Projected structure of the K-channel protein from structural data in the Protein Data Bank. In nature, this protein straddles a membrane and provides a channel for the exchange of K ions between a biological cell and its environment. Note the central pore in this projection, parallel to the ion channel (and perpendicular to the membrane when embedded), as well as the X-shaped feature denuded of atoms.
Although the amino-acid sequences of more than 3/4 million proteins have now been ermined, the 3D molecular structures of less than 6 percent of these have been determined, largely by x-ray crystallography. Only 1 percent of the elucidated protein structures are of membrane proteins, despite the fact that the latter are the targets of 70 percent of today’s pharmaceutical drugs. The main bottleneck is the fact that membrane proteins are designed to be located in the water-less environment of a bilipid membrane, and thus contain hydrophobic surfaces which are generally resistant to crystallization within the hydrated environment of a crystal.
One of the advantages of a crystal is that a very large number of molecules are arranged in identical orientations, and so all that is required is that an aggregate flux reaches a minimum value for an easily detected signal of scattered x-rays. The incident flux each molecule may be kept below the threshold for radiation damage.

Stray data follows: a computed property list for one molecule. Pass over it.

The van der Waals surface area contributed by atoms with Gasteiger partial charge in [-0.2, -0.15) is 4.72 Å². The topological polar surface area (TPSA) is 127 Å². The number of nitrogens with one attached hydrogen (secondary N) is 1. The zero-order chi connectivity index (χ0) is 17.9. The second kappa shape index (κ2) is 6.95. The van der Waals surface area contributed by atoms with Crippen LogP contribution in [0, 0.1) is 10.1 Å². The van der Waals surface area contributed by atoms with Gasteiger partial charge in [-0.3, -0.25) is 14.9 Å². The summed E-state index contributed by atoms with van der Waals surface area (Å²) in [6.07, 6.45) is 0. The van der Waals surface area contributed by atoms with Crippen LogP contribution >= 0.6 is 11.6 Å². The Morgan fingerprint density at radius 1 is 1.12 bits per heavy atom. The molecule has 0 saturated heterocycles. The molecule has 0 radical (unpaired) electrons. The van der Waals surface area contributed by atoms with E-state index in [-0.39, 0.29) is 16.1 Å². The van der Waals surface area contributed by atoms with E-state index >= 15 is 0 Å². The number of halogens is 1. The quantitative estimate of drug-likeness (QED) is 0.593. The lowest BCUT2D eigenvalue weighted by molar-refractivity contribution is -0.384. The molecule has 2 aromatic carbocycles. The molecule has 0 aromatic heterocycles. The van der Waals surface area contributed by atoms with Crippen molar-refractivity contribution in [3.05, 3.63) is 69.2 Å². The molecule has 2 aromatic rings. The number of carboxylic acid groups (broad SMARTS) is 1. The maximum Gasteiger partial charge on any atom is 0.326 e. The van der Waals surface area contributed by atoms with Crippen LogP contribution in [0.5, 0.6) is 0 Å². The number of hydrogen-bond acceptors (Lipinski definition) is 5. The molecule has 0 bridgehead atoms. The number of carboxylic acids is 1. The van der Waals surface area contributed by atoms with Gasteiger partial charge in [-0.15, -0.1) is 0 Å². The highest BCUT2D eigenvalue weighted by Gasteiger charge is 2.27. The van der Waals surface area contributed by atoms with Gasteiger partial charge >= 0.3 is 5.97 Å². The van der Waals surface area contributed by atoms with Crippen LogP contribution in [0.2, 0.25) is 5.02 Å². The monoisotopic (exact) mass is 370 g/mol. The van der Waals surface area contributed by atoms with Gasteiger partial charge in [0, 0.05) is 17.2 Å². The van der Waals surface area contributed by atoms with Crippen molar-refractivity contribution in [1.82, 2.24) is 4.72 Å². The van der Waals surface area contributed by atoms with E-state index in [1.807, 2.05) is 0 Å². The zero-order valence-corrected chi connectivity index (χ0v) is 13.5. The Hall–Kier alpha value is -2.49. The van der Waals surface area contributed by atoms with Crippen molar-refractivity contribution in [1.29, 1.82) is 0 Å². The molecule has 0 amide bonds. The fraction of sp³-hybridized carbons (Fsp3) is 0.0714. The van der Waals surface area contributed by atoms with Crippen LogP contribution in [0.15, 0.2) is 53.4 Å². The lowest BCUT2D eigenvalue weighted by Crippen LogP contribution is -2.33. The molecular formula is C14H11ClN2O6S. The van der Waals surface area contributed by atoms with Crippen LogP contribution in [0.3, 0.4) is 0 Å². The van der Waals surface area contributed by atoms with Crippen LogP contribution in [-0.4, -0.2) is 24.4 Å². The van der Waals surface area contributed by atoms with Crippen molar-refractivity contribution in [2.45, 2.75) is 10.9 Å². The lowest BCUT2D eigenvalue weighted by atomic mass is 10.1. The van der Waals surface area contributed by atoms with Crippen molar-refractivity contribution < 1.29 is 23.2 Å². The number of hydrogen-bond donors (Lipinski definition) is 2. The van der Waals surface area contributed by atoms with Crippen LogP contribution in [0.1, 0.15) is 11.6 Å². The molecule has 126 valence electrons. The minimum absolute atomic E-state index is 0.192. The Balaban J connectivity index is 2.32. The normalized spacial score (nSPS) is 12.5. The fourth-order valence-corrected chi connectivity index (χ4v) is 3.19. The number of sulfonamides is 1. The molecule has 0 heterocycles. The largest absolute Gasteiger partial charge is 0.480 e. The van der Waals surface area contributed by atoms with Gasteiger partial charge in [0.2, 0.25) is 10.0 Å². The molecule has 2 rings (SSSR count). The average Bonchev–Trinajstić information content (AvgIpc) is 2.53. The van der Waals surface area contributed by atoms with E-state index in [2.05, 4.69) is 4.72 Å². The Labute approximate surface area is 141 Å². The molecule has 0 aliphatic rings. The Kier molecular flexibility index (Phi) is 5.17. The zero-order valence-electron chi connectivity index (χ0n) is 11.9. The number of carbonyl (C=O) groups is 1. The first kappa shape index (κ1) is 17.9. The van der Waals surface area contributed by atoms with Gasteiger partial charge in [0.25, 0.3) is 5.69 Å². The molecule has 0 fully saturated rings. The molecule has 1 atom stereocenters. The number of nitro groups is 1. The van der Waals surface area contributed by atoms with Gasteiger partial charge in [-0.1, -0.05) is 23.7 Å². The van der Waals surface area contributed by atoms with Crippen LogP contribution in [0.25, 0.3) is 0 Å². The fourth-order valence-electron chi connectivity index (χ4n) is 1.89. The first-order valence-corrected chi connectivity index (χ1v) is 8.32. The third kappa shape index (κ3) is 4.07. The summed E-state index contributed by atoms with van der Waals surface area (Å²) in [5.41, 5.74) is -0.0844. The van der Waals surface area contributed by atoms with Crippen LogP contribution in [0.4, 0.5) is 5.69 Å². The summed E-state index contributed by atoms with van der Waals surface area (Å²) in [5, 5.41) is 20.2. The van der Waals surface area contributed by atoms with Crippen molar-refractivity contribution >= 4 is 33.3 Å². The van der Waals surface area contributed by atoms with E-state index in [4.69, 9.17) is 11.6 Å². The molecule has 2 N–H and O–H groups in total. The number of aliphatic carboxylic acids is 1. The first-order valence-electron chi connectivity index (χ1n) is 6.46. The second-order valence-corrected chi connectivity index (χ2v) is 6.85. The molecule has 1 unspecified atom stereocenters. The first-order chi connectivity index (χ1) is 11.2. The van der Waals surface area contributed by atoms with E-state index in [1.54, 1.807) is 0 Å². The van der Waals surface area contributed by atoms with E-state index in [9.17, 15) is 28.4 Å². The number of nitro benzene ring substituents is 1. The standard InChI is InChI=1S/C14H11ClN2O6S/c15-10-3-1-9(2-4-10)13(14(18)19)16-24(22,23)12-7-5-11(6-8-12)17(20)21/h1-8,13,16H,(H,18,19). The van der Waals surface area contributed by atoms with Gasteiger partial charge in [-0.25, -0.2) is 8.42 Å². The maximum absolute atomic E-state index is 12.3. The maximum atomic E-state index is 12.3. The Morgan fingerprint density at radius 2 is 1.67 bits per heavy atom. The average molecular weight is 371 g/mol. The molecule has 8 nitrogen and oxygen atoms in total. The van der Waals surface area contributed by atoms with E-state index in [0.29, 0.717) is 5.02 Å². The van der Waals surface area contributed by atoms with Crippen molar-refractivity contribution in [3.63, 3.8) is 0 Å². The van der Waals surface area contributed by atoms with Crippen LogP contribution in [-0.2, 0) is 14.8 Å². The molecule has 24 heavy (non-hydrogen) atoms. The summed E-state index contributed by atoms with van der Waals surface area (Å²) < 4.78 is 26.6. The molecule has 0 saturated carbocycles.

Reconstructed image of the projected structure of the K-channel protein from a simulation of a short pulse of x-rays incident on a “black lipid membrane” containg a large number of such molecules in random orientations about an axis perpendicular to the membrane. Note that the central pore and X-shaped feature of this projection has been reconstructed.
We have developed a method which can take advantage of scattering by a large number of molecules keep the x-ray dose on individual molecules smaller than the radiation damage threshold, while relaxing the requirement for crystallization. Indeed, in its first simulation for membrane proteins, its has been shown to be able to determine the projected structure of a membrane protein from a large number of copies in situ , within the hydrophobic environment of a bilipid membrane .
The basic idea has been confirmed by experiments at the Advanced Light Source (ALS) at Berkeley on a model system of metal rods (about the size of a typical virus) on a flat SiN substrate.